Jarvis Cocker – 'It's an archeological dig in a way. But with music'
- Arusa Qureshi
- 12 July 2017
Room 29 got Jarvis Cocker thinking about Hollywood myths and fantasy. He sat Arusa Qureshi down for a spine-tingling tale of illusion, excess and tragedy
Have you ever wondered about the history of a hotel room? What of the characters that inhabited the four walls you find yourself in and the conversations which took place over the mini-bar? For Jarvis Cocker and Chilly Gonzales, these questions lie at the heart of Room 29, an elaborate album and stage show in which the pair invite you to join them in their ruminations on a notorious Hollywood hotel room's past.
'I stayed in the Chateau Marmont when Pulp did some concerts about five years ago and I just randomly got upgraded to room 29, which has a baby grand piano in it,' Cocker recalls. 'Seeing the piano there made me think about all those stories and all that history. That piano has seen all of it, so wouldn't it be great to get the piano to tell you its story?'
This 16-track song-cycle album discloses many illusions of Hollywood through vignettes of shifty characters and superstars like Howard Hughes and Jean Harlow. One song, 'Bombshell', tells the story of Harlow's honeymoon in room 29 with second husband Paul Bern. Whether for mental or physical reasons, Bern was unable to consummate the marriage and was supposedly so mortified by the situation that he killed himself about a month later.
'It's a sad story but what was interesting is the idea that Hollywood created characters like Jean Harlow, who people would see in the cinema and fantasise about. Paul Bern had what maybe all the other guys in America would have liked but he just got too close to the screen, as if it was better to leave things in that fantasy world than have them in the real world.'
This disparity between reality and fantasy is a familiar area for Cocker, whose wry lyrical musings have previously included references to the screen's power and how we're affected by what we consume. But rather than merely warning us of the dangers within celebrity culture, Room 29 exposes the attraction of such a world, where life is represented with allure and extravagance.
'One of the central myths of our culture is that getting famous could solve all your problems,' Cocker notes. 'It's like going to heaven early. The Chateau Marmont opened in 1929 and that's coincidentally around the same time that sound came to pictures. What interested us in the hotel was that this was maybe the start of the pop culture we're still living in.'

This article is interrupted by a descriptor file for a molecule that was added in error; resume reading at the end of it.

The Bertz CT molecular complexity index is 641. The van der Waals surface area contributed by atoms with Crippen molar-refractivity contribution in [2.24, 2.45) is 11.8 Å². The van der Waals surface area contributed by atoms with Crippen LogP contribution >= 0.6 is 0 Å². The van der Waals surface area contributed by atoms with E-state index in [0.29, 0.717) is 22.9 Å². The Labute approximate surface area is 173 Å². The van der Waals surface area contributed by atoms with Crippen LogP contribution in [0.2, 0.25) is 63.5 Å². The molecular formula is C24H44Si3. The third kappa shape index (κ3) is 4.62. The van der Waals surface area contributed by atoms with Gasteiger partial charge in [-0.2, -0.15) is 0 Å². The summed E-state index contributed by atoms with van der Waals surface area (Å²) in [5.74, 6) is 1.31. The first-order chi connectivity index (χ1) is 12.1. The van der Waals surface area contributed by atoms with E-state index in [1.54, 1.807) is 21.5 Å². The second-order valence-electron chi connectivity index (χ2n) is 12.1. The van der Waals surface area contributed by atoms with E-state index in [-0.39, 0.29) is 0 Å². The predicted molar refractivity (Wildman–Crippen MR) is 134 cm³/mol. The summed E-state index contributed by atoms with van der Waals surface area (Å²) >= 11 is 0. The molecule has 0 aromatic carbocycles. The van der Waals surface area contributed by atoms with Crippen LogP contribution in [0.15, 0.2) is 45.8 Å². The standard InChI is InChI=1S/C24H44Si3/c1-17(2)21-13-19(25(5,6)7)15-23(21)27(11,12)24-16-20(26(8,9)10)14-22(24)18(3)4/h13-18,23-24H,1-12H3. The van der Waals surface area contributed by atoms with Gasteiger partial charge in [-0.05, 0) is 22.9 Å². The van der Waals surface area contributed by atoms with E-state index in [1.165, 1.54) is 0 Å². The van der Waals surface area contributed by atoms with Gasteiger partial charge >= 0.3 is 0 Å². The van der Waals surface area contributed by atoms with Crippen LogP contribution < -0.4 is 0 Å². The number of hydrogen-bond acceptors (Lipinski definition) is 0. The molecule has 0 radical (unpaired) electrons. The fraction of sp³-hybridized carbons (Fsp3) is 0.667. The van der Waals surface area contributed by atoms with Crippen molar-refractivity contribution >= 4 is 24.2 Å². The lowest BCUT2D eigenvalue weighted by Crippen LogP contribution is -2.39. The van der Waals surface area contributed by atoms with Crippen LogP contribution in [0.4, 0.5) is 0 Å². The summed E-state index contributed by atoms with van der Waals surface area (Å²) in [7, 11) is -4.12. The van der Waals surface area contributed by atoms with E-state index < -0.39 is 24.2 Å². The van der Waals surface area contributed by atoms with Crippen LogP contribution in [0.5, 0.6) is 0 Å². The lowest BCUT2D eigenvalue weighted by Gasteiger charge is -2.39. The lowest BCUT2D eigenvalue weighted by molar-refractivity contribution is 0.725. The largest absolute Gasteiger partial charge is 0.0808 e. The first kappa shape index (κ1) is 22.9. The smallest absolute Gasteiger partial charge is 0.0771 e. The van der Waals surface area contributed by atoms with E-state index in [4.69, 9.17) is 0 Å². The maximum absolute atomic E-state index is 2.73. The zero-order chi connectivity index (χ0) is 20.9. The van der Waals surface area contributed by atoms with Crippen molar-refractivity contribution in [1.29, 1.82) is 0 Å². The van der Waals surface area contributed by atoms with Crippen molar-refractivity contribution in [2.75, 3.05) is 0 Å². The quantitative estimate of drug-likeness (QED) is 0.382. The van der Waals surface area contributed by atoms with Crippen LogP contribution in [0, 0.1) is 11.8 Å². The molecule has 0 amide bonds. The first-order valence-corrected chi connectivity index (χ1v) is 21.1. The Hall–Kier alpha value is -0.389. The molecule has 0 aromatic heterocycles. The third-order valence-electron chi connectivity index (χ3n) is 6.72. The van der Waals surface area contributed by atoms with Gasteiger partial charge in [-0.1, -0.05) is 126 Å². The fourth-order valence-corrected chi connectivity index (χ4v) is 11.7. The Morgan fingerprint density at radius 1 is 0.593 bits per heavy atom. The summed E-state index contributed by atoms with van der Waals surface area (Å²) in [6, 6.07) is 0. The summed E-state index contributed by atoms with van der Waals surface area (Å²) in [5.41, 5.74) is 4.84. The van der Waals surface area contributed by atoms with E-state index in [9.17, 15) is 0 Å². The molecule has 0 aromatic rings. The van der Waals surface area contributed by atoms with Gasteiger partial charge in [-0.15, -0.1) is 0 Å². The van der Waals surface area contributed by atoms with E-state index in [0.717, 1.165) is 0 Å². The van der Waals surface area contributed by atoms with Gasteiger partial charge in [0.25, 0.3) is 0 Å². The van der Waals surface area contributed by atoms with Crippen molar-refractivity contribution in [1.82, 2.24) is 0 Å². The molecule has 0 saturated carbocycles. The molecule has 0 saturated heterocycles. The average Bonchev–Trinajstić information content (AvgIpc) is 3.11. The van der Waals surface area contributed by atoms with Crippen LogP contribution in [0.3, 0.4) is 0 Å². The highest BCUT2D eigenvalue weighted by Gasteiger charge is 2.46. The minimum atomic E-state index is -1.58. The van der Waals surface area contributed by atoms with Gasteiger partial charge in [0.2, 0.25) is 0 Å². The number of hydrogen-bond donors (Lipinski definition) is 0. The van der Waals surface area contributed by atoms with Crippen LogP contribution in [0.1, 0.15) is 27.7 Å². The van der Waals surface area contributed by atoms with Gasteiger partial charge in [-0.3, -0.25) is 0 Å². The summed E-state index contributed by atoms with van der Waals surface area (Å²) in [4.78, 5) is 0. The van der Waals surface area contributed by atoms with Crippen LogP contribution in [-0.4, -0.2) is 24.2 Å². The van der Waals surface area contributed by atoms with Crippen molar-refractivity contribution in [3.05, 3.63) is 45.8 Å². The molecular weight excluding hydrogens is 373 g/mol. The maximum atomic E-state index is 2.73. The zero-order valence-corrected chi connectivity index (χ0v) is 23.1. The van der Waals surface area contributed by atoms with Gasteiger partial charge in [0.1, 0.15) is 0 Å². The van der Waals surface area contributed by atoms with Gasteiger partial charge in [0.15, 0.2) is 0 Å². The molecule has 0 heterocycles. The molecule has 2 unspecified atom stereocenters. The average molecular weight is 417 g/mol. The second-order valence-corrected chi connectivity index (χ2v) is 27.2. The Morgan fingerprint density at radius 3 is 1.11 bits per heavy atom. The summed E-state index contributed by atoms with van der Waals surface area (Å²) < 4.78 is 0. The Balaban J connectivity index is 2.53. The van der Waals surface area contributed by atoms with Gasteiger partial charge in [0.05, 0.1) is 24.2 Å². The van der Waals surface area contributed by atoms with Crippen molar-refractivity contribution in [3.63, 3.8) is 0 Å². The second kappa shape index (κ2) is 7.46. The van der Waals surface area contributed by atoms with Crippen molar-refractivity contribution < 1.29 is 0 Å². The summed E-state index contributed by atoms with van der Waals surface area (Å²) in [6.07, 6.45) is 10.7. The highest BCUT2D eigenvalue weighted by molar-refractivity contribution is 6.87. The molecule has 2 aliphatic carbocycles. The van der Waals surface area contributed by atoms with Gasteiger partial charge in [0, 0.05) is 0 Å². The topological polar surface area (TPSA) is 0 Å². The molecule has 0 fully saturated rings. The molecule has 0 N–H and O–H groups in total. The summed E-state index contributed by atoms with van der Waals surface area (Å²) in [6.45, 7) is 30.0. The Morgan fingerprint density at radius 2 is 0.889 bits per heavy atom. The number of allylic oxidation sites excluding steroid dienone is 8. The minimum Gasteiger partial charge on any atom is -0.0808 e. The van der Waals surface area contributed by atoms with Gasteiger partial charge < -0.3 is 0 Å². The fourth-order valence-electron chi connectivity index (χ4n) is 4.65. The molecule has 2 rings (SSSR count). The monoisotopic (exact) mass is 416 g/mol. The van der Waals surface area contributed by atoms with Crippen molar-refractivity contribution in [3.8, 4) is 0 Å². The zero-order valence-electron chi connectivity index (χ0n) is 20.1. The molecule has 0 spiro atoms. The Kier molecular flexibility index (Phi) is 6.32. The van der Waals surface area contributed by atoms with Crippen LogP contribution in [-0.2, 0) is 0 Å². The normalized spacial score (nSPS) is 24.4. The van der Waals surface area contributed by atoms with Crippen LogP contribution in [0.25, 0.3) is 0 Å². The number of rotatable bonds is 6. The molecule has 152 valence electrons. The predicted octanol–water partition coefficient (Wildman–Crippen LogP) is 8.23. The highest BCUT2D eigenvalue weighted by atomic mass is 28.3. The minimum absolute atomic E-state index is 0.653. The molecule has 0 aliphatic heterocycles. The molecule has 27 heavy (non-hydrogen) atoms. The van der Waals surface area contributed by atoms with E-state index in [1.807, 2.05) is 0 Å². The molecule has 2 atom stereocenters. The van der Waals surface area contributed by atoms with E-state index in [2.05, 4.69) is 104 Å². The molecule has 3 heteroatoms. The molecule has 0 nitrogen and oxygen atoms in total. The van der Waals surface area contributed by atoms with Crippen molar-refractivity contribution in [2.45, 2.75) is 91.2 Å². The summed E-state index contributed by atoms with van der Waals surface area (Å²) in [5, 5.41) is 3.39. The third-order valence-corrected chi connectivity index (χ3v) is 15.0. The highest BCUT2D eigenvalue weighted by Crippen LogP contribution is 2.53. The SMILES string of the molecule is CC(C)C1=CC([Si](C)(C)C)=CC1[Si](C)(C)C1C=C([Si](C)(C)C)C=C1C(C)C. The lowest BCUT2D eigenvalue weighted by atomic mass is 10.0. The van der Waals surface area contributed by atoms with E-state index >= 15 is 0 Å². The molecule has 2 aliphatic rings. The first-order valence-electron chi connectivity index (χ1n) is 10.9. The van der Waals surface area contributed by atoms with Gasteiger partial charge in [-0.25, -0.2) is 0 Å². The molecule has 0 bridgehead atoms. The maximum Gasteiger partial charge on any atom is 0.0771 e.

The parallels between classic Hollywood glamour and contemporary celebrity culture are easy to recognise. But Cocker and Gonzales were careful not to air any grievances relating to the internet and its power over modern-day consumption, instead choosing to focus on the silver screen's early days. 'Every single show or book you read nowadays somehow gets round to blaming the internet for what's going wrong with humanity. And there's probably some truth in that. But this was an attempt to go the other way, almost like trying to trace things back to the moment of the Big Bang: it's an archeological dig in a way. But with music.'
For Cocker, there was no one better to join him on this journey than Gonzales, whose music features an air of old Hollywood akin to the Marmont's atmosphere. Their partnership allowed Cocker to depart from his usual way of working, with Gonzales taking on all the musical duties and Cocker providing vocal melodies and lyrics. 'I'd never really worked like that before on Pulp records or on my solo records. With this, I didn't have a hand in the music at all which was interesting. We could practice in a room, just me stood by the side of the piano without a microphone and that was really nice. It made me perform in a different way.'
Despite the seemingly simple and reserved combination of voice and piano, Room 29 is anything but. Like the album itself, the stage show is a fully immersive experience, with clips from old Hollywood movies, film footage shot in the hotel, a bell boy, dancer, string quartet and more.
'I get to fulfil a lifetime's ambition by having a bed on stage,' Cocker muses. 'So if everything gets a bit too much, I can just go and have a lie down. The basic idea is that you're checking in to the hotel room for this one night, joining in to see what the room can tell us.'
For both Cocker and Gonzales, this room and Chateau Marmont itself is representative of a life full of lavishness and excess. But beneath the showbiz facade are stories full of sad truths and forgotten deviances, where reality collides with fantasy to reveal something dark and unexpected. Room 29 is an invitation to temporarily escape into this world of wonder, all while remaining mindful of the illusory nature of perfection and idealism.
Jarvis Cocker & Chilly Gonzales: Room 29, King's Theatre, Tue 22–Thu 24 Aug.